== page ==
So Peeping Tom is upsetting, but also traditional. It hints more than it shows. Why did people react to it so much more violently than they did to Hitchcock's Psycho (1960) or Georges Franju's Eyes without a Face (1959)? Was it the just the difference between British vs. American or French sensibilities? Since World War II at least, the British have tolerated movie censorship more than other Europeans or Americans. Stanley Kubrick had the same kinds of problems with British critics and censors with A Clockwork Orange (1971) that Powell did with Peeping Tom. And Thatcherite Britain went nuts over the "video nasties" controversy in the 1980s.
When I finally saw the DVD of Peeping Tom, two things struck me that might have made people so upset when it came out.
First, the title may have led a lot of moviegoers to think they were going to get a softcore porn flick/thriller, like the "erotic thrillers" on video in the United States. When they didn't get lots of violence or nudity, maybe they felt cheated. Even worse than cheated, maybe they felt complicit. After you've been through the experience of watching Peeping Tom you know exactly who the title refers to. Audiences in 1960 might have resented Powell's holding a mirror up to them, the way that Mark held a mirror up to his victims as he plunged the knife in.
Another reason audiences may have hated the movie might be the sympathy shown to the murderer Mark. And two things in particular could have antagonized moviegoers - - Mark's youth and his German accent.
The look of Peeping Tom - - especially the outside locations - - at times is schizophrenic. It goes back and forth between the gaslit forties and the swinging sixties. Sometimes it looks like the Blitz is still going on, the city is dark, the buildings shadowy and decrepit. Sometimes it's sunny and you expect to see mods and rockers on the street. Are we going to run into Mrs. Miniver or Twiggy?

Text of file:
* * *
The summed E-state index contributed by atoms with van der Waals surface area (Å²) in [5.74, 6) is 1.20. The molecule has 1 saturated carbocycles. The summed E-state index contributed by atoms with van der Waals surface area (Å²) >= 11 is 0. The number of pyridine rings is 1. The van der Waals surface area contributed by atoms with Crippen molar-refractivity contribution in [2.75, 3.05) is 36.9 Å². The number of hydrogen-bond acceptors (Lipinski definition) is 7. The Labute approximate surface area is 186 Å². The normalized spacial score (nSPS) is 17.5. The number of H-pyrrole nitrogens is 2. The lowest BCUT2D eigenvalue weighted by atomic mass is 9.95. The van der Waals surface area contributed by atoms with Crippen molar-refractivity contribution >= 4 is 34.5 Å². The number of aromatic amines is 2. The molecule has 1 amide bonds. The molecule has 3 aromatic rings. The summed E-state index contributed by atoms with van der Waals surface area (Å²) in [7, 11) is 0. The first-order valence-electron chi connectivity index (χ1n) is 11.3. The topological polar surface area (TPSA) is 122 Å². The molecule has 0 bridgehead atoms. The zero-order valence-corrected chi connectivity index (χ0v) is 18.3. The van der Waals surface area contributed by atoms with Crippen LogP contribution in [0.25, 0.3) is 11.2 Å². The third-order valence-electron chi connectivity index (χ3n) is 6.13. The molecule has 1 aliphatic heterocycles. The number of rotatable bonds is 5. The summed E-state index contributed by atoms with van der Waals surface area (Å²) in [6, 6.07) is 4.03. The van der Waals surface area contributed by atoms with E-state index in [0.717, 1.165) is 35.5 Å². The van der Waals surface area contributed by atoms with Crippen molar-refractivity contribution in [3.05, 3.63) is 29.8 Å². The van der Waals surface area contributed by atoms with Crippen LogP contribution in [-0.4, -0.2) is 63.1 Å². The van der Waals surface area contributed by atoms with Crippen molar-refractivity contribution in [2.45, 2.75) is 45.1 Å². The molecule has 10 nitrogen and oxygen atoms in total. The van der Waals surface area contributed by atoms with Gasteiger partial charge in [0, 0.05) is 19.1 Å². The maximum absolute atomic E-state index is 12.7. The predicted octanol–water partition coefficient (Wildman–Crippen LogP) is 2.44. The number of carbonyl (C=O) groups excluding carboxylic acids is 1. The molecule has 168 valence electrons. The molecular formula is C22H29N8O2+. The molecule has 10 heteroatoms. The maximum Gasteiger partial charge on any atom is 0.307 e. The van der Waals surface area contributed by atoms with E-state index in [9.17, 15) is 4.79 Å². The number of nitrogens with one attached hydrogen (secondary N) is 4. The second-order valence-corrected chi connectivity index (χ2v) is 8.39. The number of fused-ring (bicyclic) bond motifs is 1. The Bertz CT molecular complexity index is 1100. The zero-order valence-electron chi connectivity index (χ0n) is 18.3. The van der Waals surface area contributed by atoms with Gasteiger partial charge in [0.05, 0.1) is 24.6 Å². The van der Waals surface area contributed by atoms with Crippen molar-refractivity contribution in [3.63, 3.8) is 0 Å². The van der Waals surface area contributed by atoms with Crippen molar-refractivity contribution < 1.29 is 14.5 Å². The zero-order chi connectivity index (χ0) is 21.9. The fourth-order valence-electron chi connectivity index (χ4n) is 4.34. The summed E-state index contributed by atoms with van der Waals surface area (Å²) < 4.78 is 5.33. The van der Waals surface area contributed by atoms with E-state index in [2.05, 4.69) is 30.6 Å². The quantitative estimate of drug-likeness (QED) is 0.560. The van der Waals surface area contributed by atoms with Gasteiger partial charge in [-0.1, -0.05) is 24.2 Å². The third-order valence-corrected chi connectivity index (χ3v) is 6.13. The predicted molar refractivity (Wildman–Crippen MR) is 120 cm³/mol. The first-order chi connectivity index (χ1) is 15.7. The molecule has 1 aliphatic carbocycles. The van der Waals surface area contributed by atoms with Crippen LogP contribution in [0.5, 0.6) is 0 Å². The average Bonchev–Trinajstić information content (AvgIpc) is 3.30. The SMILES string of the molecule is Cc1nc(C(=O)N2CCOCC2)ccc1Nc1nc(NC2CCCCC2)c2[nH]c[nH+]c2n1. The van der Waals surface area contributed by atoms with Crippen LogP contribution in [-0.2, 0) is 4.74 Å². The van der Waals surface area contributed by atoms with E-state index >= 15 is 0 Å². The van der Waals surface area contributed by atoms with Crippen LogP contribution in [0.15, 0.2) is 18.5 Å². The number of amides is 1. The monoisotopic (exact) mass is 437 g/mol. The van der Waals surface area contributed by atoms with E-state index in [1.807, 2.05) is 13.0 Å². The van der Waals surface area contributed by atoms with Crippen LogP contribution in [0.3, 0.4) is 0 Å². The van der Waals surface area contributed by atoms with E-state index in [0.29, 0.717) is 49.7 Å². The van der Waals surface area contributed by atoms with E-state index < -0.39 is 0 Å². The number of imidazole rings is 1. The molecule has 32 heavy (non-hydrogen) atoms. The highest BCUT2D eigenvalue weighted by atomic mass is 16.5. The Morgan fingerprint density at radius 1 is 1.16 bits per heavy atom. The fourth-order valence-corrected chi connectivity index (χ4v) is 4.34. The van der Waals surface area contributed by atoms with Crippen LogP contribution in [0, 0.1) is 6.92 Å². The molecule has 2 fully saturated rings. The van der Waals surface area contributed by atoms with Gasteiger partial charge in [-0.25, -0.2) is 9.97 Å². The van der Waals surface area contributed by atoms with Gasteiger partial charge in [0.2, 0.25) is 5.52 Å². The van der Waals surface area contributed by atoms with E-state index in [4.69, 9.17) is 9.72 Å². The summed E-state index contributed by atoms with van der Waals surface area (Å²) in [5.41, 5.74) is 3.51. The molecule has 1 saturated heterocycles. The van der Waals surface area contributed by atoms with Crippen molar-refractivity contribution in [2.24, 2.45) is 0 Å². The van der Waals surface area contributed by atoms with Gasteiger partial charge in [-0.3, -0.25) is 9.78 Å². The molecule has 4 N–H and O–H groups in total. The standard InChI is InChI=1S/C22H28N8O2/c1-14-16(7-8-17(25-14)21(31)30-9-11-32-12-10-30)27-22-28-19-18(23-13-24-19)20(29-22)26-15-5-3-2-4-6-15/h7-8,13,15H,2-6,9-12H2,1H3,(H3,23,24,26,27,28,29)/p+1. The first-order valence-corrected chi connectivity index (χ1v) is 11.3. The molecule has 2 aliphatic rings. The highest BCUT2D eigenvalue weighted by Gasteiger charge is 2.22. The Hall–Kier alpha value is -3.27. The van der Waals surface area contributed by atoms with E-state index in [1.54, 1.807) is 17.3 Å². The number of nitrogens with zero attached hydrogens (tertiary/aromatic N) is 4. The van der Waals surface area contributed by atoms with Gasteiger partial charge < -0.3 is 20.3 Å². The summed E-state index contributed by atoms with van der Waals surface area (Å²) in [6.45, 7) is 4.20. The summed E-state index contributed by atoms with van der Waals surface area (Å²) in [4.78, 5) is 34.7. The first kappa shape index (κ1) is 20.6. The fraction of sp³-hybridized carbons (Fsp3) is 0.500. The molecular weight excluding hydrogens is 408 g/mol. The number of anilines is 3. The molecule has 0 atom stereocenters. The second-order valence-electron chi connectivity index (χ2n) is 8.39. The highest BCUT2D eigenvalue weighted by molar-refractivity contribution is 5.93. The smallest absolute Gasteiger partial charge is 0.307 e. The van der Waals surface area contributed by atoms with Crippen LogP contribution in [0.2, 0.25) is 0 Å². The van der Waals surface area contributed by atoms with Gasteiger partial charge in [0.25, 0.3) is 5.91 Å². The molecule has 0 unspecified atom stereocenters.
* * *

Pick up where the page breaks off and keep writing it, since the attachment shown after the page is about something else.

This tension is in the first scene. We see two generations come into a stationery shop that sells "French postcards." First a dirty old man, fat, drooling over pictures, then a healthy young girl whose innocence won't allow itself to be stained by the pornographer (the shop owner) and murderer (Mark) inches away. She's from a different world.
The handsome Aryan-looking Carl Boehm is Mark. He speaks fluent English, but with a definite German accent. Mark's father was a renowned scientist. We hear his voice on tape - - middle-class, educated, Received Pronunciation. Quite English.
Of the subject a little: Peeping Tom is interesting linguistically. In the film Anna Massey as Helen has an accent that's sounds a touch archaic (not stagy, it sounds natural, just a little old-fashioned). But in Massey's interview for the DVD, which must have been done forty years later, her accent sounds like the Standard English of today. We also hear a film studio executive pronounce "memo" as "MEE-mo." Not exactly the Great Vowel Shift of the fifteenth century, but interesting.
So Mark's father (working at the same time as the real behavioral psychologist B. F. Skinner, who also observed, if not experimented on, his child at home) is English. Mark's mother is dead. If we want to invent a reason for Mark's accent I suppose his mother might have been German.